Quick Drive: 2009 Chevrolet Malibu Hybrid
Greenest variation of Chevrolet's best-selling model, the Malibu Hybrid enters its sophomore season boasting several detail changes that help boost its mileage ratings and drivability. We recently spent time behind the wheel of a 2009 to see just how well the latest version of this mild-hybrid package delivers on its promise when faced with the trials and tribulations of real-world driving.
What's new for 2009? For openers, the EPA fuel economy numbers are up from 24 to 26 mpg in the city and 32 to 34 mpg on the highway cycle. Principal credit for that added frugality goes to revamped computer programming that delivers more precise and effective a control of the charge/discharge operations of its battery pack. Beyond that, the 2009 also gets a wheel/tire upgrade that swaps the original 215/60 tires on 16-inch aluminum wheels for 17-inch alloys wrapped in a new strain of 215/55 Firestone FR710 low-rolling resistance tires.
Although the Hybrid shares many basic features with the well-appointed four-cylinder Malibu 1LT model, there are a couple of key differentiators. This mid-size sedan gets a slightly modified version of the basic 2.4-liter Ecotec engine fitted with GM's Belt Alternator System (BAS). It's paired with a supplemental electric motor/generator fed by a Nickel-Metal Hydride (Ni-MH) battery that can add a bit more temporary thrust (about 5-7 more horsepower) under hard acceleration. Rated at 164 horsepower and matched with a HydraMatic four-speed automatic transmission, the package takes the Hybrid from 0-60 mph in about 8.5 seconds. In addition to its unique charge/discharge meter with ECO light advisor, the Hybrid swaps the standard 3.91:1 final-drive ratio for a more miserly 3.05:1 cog and also is the only Malibu fitted with an energy-efficient electric dual-zone climate control system.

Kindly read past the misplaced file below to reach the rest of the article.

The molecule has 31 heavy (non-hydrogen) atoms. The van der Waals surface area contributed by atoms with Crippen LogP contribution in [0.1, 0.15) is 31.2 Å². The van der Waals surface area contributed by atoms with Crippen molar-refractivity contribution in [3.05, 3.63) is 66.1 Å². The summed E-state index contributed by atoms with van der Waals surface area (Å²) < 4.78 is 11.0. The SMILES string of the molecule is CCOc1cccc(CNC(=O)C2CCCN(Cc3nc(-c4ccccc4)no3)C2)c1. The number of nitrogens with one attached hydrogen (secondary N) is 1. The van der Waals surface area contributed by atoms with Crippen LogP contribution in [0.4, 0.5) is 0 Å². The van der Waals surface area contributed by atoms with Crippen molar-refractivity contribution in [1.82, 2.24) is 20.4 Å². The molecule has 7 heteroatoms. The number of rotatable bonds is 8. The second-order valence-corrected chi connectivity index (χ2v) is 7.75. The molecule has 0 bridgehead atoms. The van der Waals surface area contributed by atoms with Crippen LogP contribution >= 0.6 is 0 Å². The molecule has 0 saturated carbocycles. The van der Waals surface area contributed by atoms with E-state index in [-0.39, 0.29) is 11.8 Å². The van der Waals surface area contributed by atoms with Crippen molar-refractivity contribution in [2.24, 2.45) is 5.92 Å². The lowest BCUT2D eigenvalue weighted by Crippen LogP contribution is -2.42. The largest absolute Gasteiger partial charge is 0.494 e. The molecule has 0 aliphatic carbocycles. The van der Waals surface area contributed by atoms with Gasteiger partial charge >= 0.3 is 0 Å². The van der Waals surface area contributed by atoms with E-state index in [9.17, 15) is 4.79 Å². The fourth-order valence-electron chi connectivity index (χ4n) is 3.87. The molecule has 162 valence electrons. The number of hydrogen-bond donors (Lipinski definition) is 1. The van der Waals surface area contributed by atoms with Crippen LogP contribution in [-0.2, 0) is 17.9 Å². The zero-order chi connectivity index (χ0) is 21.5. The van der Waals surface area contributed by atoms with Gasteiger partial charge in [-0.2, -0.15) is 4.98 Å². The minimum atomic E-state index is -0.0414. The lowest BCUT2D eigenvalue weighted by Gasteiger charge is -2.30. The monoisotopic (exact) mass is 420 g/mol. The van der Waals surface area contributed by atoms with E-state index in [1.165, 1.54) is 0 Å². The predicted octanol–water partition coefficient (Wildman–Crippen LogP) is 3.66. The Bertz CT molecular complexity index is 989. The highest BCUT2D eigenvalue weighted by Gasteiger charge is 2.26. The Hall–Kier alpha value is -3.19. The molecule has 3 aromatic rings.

We carried out our 300-plus mile evaluation using simple, straightforward guidelines: No flat-footing starts but no mindless hypermiling moves either; just motoring with the mindset of a typical hybrid sedan owner who'd ponied up a significant premium to play in this game. Functionally, the Malibu Hybrid drove, handled and stopped pretty much like a conventional Malibu, which is to say it proved solid, competent and comfortable in a family sedan sort of way. Operation of the start/stop system was fairly transparent, and while the regenerative setup on the anti-lock brakes sapped a bit of the natural pedal feel, it was far from being a deal-breaker. As for fuel economy, we averaged 29.0-mpg on what turned out to be a slightly-freeway-biased regimen---a figure that equals its EPA combined number.
The 2009 Malibu Hybrid opens at $26,225, nearly $1,800 less than the new and far-more fuel-efficient (41/36-mpg) dual-mode 2010 Ford Fusion Hybrid but $3,000 beyond a standard Malibu 1LT that clocks in with 22/30 city/highway mpg. However,, this environmentally enlightened Chevy also qualifies for a $1,550 federal tax credit. So does a Malibu Hybrid make bottom-line sense for you? Beyond any emotional desire to just "go green," the proper payback answer lies in an honest assessment of your personal driving habits, the value you place on its slick climate control system and where you really believe gasoline prices are headed over the next several years.